A Winnipeg woman says she'll have to pay for a car crash that she and others believe was caused by a city street in need of snow clearing.

Traci Booth says she lost control of her car on Monday afternoon because of deep, snow-packed and ice-slicked ruts on Overdale Street.

Overdale Street crash

Traci Booth's car, centre, is wedged between Celena Glesmann's SUV, left, and a tree after a crash Monday afternoon on Overdale Street. (Submitted by Alison Minaker)

Her car was smashed on both ends, wedged between a tree and a parked sport-utility vehicle.

"We're at the mercy of these roads in the city, and we pay high taxes and these roads are never cleared," Booth told CBC News.

"On Overdale Street, not only were the ruts deep, but it was pure ice underneath. So you really have no choice but to slip and slide all over the place."

Celena Glesmann, whose SUV was hit in the crash, agreed that the streets are a problem.

"It's not safe," she said.

Booth said when she filed her claim with Manitoba Public Insurance, she was told she can expect to be found at fault for the incident.

That will cost her five demerit points plus the cost of two deductibles, she said.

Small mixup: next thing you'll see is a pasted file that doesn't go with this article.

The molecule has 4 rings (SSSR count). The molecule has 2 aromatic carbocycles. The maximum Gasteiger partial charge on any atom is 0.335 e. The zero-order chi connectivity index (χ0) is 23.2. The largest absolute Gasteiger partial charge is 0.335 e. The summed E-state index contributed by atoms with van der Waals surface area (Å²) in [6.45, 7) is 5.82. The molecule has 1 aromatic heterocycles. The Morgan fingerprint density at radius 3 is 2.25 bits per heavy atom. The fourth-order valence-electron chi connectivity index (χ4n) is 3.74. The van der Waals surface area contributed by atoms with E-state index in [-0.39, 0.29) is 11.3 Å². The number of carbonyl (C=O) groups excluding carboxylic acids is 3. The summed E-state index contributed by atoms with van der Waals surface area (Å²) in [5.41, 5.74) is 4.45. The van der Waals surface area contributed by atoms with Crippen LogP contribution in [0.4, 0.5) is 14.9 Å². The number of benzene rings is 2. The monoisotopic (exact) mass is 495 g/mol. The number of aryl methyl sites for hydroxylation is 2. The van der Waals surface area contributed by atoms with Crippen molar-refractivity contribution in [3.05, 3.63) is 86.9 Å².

Alison Minaker, who lives near the crash scene, said she felt angry about the condition of the road.

"I said, 'I'm so angry, I feel so bad for you.' And that's when she said, 'I wasn't going remotely fast,'" Minaker said.

Residential plowing starts Tuesday

The City of Winnipeg announced that residential street-clearing will begin Tuesday evening and run for the rest of the week.

However, Minaker said the ruts on Overdale have been there for weeks.

Booth said she's waiting for crews to clear snow from the street where she lives.

"I can't even tell you how long we waited for our road to be cleared last year on my street, and I think it was cleared once — maybe twice — all winter long," she said.

"It hasn't been cleared yet. Our road is atrocious; it's a skating rink."

Overdale isn't the only problem street: River Heights-Fort Garry​ Coun. John Orlikow said he's been hearing complaints everywhere he goes.

And while Orlikow said he's happy plows are coming to residential streets, questions still remain.

"It should have started earlier," he said.

"Is it a budgetary issue? I don't know, because I know that our budget line for snow clearing had drained out a long time ago."

Other Winnipeggers said they wanted their streets cleared after a winter storm dumped lots of snow on the city last week.

But Jim Berezowsky, the city's street maintenance manager, said there's a reason why officials waited.

"We were trying to ensure that the emergency passability areas were addressed first, and that we got the lanes taken care of throughout the weekend, so that we could make the decision on a residential clearing operation today," he said.